The work paid off because Byram opened its doors on September 1, 2020 with K-6 students attending daily and grades 7-12 attending in a hybrid model. School was able to proceed because schedules were adjusted to cohort students as much as possible to de-densify classrooms, custodians prepared the buildings to meet public health guidelines, the BHEF supplied classrooms with cutting edge technology for synchronous hybrid learning, and all staff were determined to make this work.
The Importance of a Well-Prepared Team
This herculean effort could not have been undertaken without the strong foundation that had been built by the administrative team. Lamia and Kaltenecker have been working together and refining their organizational plans since 2003. “We’ve had a lot of practice in doing this sort of planning and thinking work, just never of this magnitude,” says Lamia.
“Because of our relationship, I trust Jen with my life so when we’re making these decisions…I know they’re with good intent for the district,” says Kaltenecker. “Fifty percent of our administrative team has been here a long time, we’ve studied leadership texts together, and we have a good language built in our system that helped us as we were designing this.”
“The message from Jen that was consistent whenever people were wavering, was ‘Our children need to be in school. We have to bring them back day one. How do we make that happen?’
And that was our mission,” says Kaltenecker.
“We worked very hard on this, but it’s our faculty, staff, and administration that made this happen because of their care for our children. They built it,” emphasizes Lamia.
Throughout the planning and execution of this effort, leadership consulted with a stakeholder group comprised of physicians, hospital administrators, a military veteran trained in strategic planning, nurses, principals, town supervisors, members of the board, members of the teacher’s union, and PTSA. “This group was incredible,” says Lamia. “It occurred to me that if I’m going
to move forward with opening schools, I need experts to weigh in, I need studies, I need organizational plans, and I need input from all stakeholders.”
Moving Forward with Lessons Learned
Much has been learned both about the ever-evolving science on Covid-19 and on a smaller scale, about educating the students. This past fall, in accordance with Department of Health guidelines, any child that had been in a classroom or on a bus with a Covid-positive person was instructed to quarantine for fourteen days. In December, the NYS Department of Health reduced the quarantine to ten days for exposed individuals. Also, since there have been no known cases of quarantined individuals becoming symptomatic, purportedly due to the vigilant adherence to social distancing practices, the district is not casting as wide a net when identifying exposed individuals. Only “close contacts” are directed to quarantine.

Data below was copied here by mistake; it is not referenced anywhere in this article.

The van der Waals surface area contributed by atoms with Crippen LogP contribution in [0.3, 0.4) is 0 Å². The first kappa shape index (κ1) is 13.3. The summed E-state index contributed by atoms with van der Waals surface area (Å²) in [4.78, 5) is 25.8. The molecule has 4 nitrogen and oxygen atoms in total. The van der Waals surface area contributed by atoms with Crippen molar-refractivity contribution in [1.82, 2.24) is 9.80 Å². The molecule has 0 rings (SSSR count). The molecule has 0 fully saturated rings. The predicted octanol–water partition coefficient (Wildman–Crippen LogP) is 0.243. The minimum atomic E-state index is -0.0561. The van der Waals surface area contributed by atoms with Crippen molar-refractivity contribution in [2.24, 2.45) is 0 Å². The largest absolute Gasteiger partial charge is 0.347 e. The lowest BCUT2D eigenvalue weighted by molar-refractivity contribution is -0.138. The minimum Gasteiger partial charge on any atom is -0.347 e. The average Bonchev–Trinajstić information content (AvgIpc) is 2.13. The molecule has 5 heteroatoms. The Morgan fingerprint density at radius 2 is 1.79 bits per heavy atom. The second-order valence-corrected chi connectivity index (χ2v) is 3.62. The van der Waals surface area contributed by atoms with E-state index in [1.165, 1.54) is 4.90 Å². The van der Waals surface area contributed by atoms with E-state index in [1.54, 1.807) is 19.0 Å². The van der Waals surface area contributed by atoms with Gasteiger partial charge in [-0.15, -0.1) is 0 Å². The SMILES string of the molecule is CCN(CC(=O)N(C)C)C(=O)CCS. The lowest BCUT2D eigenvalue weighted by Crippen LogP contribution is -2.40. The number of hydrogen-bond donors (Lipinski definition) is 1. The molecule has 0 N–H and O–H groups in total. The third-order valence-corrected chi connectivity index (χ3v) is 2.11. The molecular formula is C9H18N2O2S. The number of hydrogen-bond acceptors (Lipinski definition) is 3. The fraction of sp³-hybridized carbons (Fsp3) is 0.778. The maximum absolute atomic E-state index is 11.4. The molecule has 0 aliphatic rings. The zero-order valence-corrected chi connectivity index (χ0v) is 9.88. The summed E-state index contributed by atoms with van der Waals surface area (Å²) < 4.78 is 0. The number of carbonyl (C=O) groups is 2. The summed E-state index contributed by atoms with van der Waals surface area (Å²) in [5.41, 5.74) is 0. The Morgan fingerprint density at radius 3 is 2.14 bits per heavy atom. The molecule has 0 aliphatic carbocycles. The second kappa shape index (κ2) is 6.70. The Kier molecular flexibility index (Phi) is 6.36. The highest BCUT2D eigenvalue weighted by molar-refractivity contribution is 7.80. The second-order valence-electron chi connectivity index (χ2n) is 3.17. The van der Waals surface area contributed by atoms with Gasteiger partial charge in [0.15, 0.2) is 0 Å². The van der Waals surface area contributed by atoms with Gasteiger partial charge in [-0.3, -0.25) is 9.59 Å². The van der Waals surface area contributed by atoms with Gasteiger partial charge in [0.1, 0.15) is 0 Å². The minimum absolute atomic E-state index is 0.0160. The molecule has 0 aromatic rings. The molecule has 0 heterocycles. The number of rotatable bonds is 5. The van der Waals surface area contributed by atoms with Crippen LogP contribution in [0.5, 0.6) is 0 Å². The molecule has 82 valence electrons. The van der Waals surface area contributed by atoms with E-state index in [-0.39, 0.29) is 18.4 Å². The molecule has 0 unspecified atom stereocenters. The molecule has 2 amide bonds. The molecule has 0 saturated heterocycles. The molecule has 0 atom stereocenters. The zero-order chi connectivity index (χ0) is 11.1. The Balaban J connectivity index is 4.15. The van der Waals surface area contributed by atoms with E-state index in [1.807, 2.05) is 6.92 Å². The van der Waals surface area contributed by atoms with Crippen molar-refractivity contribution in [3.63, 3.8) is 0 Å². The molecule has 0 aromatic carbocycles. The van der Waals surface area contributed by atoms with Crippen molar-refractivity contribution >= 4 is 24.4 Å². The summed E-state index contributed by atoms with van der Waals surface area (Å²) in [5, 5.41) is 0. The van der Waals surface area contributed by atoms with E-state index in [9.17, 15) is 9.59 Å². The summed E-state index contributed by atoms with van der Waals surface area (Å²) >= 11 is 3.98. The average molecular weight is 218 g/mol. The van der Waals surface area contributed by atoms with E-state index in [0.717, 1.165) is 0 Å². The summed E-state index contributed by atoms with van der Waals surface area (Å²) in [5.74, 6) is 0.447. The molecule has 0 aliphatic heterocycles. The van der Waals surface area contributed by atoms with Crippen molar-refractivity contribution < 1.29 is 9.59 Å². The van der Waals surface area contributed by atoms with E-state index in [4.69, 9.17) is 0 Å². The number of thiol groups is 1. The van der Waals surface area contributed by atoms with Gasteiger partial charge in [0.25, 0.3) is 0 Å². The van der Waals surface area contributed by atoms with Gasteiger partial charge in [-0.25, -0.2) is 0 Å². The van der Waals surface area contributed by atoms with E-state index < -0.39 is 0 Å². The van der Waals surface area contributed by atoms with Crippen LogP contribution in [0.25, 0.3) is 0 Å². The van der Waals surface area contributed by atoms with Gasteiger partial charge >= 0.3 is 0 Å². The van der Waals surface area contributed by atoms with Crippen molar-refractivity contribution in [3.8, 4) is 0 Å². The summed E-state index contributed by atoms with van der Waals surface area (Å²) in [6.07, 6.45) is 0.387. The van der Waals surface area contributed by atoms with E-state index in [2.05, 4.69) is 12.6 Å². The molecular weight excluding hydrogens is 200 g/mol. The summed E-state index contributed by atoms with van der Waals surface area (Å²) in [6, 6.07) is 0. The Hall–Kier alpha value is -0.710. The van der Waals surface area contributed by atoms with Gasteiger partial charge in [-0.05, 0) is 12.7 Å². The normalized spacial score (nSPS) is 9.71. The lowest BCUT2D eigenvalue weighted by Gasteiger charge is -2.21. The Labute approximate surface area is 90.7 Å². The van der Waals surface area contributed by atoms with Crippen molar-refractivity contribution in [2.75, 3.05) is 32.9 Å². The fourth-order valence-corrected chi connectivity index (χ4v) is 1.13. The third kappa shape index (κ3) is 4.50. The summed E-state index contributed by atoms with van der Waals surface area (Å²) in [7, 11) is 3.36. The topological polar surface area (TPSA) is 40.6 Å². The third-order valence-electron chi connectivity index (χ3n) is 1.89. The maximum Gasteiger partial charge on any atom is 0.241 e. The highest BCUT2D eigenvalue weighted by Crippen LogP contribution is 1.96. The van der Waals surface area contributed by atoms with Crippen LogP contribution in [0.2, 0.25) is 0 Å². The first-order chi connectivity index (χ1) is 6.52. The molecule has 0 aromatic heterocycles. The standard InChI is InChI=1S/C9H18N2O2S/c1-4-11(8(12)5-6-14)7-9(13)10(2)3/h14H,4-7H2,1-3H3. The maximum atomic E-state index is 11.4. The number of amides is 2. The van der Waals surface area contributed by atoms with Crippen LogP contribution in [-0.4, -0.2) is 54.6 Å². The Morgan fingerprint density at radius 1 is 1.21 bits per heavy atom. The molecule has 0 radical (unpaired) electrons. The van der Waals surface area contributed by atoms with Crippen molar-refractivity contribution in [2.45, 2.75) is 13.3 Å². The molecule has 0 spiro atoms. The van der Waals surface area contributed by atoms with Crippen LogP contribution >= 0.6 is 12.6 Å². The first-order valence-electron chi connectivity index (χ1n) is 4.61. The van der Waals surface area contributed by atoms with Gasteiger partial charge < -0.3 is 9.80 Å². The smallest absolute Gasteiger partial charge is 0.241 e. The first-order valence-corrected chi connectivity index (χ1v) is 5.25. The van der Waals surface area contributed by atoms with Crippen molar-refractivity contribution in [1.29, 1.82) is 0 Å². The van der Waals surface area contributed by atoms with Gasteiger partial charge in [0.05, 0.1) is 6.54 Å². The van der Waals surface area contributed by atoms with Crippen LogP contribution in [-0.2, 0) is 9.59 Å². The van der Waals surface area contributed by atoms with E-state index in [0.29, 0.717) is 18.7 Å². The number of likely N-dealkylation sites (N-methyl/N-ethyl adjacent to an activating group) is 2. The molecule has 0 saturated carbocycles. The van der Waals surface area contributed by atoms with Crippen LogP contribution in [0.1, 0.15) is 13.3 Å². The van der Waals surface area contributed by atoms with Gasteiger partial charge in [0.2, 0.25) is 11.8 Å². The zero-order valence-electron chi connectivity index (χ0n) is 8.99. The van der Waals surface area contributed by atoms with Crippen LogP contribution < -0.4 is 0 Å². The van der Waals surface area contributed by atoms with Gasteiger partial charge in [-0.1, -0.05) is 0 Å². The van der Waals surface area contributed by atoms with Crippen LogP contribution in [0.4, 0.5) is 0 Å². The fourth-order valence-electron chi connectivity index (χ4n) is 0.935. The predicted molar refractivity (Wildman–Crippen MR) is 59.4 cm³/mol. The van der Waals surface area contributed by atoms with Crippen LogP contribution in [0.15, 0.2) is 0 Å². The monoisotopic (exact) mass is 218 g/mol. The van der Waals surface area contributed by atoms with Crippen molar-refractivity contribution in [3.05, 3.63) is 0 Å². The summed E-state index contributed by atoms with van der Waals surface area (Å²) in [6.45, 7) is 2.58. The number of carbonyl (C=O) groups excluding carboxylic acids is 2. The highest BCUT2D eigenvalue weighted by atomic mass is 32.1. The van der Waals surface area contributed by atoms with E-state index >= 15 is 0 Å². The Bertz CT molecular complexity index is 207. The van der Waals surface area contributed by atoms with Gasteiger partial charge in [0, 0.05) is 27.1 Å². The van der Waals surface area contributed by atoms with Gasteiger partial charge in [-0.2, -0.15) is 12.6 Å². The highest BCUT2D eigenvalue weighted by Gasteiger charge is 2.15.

Looking ahead, the administration is discussing lessons they have learned, practices they may want to continue in a post-Covid life, things they may want to tweak, accessing vaccines for the district and arranging testing for everyone. For now, the district has facilitated weekly surveillance testing of twenty percent of students and staff using the Mirimus saliva-based PCR tests.
“If I had a gift,” says Lamia, “it would be to receive enough rapid PCR tests for every adult and student in the schools to take every Monday morning at home, so I knew with assurance that at that snapshot in time everybody was coming in Covid-free. That would be the most beautiful gift to take us from now forward.”
In the meantime, students and parents are grateful to have school in session. In a recent board meeting, Wampus Elementary Principal Peggy McInerney remarked on how appreciative the kids are to be in school. That is what makes it all worthwhile.